The whole time Corrine was sitting at the car window, looking out, her huge goofy tongue hanging out, watching us, just relaxed as a dog could be. I asked if he would please come over and see Corrine up close. He didn’t have to touch her or anything, just come close and see her. He hesitantly agreed. I was doing my best song and dance to get this to happen. I just felt for some reason I could NOT lose this golden opportunity for Corrine to do what she was trained to do - be a therapy dog in the truest sense.

The old man slowly approached, I stayed to the side, but still between him and Corrine to act as a psychological barrier. She stretched her neck to sniff him, licked her lips and panted, still very calm and relaxed. He came a bit closer, close enough to touch her, but kept his hands back away from her. “Yeah, she’s very nice. She’s a really pretty girl, too. I guess you’re right.” I said, IF you want to let her sniff the back of your hand, it’s safe, it’s ok. I promise. You should always offer a dog the back of your hand when you meet one for the first time.” “I don’t know about that,” he said. I said “It’s OK, you don’t have to. I’d just hate to see you miss the chance to make a really good friend with this little girl here.”

Then slowly, he offered Corrine the back of his hand. She sniffed it and started to immediately lick it. Maybe it was the smell of fruit. Maybe she knew he needed to be loved by a dog for once. Maybe to a dog, it’s all the same thing. But she licked his hand. He started to turn to let her have his palm. She licked his scars, she licked his palm, she rubbed the side of her face in his hand. She only does that with me and my wife, by the way. Never seen her do that with many other folks.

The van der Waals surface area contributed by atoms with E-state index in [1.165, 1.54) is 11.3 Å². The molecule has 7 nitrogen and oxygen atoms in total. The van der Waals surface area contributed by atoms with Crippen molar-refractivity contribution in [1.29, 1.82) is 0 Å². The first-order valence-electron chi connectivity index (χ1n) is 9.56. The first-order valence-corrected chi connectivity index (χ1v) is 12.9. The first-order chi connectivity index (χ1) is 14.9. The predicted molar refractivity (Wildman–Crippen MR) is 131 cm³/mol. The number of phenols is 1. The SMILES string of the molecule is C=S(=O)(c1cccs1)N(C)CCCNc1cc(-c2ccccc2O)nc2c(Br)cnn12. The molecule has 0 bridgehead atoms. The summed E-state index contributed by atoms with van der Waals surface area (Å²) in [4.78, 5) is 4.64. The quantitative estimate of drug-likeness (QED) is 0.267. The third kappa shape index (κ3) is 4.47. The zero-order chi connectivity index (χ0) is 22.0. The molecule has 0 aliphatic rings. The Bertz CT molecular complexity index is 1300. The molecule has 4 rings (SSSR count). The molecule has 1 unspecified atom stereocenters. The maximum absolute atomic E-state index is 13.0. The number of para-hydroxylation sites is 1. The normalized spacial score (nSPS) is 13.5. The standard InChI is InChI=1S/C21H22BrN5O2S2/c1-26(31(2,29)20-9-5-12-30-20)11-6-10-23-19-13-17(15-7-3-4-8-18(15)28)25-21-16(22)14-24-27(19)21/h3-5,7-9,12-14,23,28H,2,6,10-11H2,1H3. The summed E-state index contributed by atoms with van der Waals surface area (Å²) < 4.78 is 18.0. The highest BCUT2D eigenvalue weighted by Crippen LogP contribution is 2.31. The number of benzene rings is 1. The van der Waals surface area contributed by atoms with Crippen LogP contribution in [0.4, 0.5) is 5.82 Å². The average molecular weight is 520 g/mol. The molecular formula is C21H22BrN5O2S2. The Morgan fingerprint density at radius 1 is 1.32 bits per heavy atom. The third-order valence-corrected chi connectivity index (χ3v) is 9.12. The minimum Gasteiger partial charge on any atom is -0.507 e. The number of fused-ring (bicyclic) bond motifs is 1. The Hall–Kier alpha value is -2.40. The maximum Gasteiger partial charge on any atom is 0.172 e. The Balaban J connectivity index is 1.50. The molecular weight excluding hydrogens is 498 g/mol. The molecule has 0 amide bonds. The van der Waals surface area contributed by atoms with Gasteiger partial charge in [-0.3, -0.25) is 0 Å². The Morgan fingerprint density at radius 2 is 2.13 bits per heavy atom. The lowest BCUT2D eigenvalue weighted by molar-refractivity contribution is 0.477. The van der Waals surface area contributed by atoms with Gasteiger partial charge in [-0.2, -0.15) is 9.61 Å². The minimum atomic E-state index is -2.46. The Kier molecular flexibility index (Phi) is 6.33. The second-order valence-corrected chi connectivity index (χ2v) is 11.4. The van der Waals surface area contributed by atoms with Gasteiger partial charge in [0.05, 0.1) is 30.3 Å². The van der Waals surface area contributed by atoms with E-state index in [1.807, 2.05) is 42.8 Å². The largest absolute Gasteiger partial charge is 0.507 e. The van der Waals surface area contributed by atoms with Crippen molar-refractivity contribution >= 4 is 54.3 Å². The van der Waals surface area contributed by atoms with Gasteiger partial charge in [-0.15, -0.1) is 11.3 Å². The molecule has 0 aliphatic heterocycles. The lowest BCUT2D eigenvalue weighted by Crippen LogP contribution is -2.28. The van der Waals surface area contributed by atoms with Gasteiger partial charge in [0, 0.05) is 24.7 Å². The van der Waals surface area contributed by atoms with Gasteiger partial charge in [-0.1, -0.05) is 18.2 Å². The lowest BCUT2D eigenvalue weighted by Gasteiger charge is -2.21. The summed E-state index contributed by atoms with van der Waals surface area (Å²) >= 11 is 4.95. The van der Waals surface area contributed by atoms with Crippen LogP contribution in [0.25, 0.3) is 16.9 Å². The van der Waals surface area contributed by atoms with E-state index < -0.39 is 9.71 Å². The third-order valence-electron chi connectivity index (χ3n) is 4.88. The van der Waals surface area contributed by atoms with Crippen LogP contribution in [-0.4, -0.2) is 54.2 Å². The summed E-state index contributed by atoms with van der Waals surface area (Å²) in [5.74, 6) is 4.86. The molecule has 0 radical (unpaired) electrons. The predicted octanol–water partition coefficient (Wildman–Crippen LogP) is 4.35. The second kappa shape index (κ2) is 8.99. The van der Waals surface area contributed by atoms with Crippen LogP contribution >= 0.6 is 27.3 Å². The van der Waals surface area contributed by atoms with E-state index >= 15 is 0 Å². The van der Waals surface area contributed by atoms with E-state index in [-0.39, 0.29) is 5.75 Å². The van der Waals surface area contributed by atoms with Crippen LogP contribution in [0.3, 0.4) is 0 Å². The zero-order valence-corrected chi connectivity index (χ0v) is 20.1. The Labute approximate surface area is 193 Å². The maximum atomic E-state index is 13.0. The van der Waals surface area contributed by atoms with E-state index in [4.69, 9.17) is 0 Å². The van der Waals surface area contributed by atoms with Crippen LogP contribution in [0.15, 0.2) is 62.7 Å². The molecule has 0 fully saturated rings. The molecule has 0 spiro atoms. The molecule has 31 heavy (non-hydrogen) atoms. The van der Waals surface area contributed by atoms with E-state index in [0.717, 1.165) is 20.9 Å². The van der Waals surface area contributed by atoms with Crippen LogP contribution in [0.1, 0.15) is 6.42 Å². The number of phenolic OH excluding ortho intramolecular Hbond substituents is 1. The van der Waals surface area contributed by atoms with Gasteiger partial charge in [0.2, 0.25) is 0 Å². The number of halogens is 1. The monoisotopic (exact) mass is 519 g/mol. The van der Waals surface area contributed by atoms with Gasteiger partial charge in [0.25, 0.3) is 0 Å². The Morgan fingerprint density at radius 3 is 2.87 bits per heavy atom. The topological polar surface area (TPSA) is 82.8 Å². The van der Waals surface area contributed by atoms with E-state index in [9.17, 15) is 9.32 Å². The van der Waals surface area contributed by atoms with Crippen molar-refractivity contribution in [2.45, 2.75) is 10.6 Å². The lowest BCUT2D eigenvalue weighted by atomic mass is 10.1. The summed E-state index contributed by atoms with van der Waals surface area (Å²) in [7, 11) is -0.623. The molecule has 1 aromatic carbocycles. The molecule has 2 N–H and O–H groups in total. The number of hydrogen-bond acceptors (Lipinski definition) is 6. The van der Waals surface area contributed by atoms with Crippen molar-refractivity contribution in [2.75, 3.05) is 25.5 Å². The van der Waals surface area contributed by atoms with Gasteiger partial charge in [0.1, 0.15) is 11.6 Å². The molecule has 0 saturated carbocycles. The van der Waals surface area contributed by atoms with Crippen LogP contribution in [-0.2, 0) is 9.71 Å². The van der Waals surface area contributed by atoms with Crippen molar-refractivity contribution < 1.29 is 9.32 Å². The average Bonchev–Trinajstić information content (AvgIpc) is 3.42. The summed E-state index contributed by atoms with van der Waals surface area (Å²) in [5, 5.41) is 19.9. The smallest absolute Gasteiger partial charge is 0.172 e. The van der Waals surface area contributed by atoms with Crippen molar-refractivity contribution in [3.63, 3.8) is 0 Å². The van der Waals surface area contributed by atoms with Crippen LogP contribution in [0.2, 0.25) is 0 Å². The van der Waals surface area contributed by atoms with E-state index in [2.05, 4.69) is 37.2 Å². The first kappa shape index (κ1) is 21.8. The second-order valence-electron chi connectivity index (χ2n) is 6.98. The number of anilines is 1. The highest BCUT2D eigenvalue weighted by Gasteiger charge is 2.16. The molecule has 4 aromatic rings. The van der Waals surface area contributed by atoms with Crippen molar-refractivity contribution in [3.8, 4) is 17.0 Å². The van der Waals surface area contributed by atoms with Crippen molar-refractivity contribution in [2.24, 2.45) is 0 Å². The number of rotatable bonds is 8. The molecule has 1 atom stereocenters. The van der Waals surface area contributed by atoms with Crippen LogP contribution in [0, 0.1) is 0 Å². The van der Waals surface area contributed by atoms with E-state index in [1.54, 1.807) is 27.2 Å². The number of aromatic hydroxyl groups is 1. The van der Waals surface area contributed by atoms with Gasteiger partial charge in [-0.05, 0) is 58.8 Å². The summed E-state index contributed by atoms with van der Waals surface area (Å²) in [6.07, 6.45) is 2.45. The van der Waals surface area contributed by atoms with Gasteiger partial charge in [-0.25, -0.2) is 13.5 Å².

I thought it was a beautiful moment and was trying not to let my tears go. I was very proud of Corrine. This man who has spent the better part of his life hating dogs because of what one stupid owner let their dog do to him. I heard the old man sniffle. I looked up at his face, he had tears in his eyes. He said, “I have never wanted to touch a dog before. I’ve always hated them so much. But she is beautiful, she’s so gentle, she’s so kind.” It took everything for me not to loose it right then and there.

“Well, she is a therapy dog, and this is what she was born and trained to do. She’ll never be a police dog, I can assure you of that.” He said, “Oh hell, she’s better than a police dog. I can’t believe I’m petting a dog.” He was petting her all over her head and neck and Corrine was eating it up, loving the attention. Which is typical of her.

When we were done, I had to leave and take care of my other errands for the day. As we said goodbye, he told me that Corrine was welcome to come hang out with him at his fruit stand anytime. He said he’d be very happy to have her around.

I cried on the way home a little bit because I was so proud of how well Corrine was with the old man. How I could at least give him one experience of how a really sweet a dog can be. Everyone needs to know the truth, that dogs only want to be our friends, and do what they can to make us happy. That makes them happy. That experience will be with me for the rest of my life. Even long after Corrine is gone, I will remember what a small miraculous thing she did for that old man. She will forever be a very special girl to me, and that day made her more so. She’s not perfect, she’s not like that all the time. But then, she’s still a puppy. But she made one old man with a horrible memory of dogs change his mind about her.

So that’s my one special story about Corrine. She may not have saved a life, but she changed someone’s mind about dogs. And that is a really big achievement.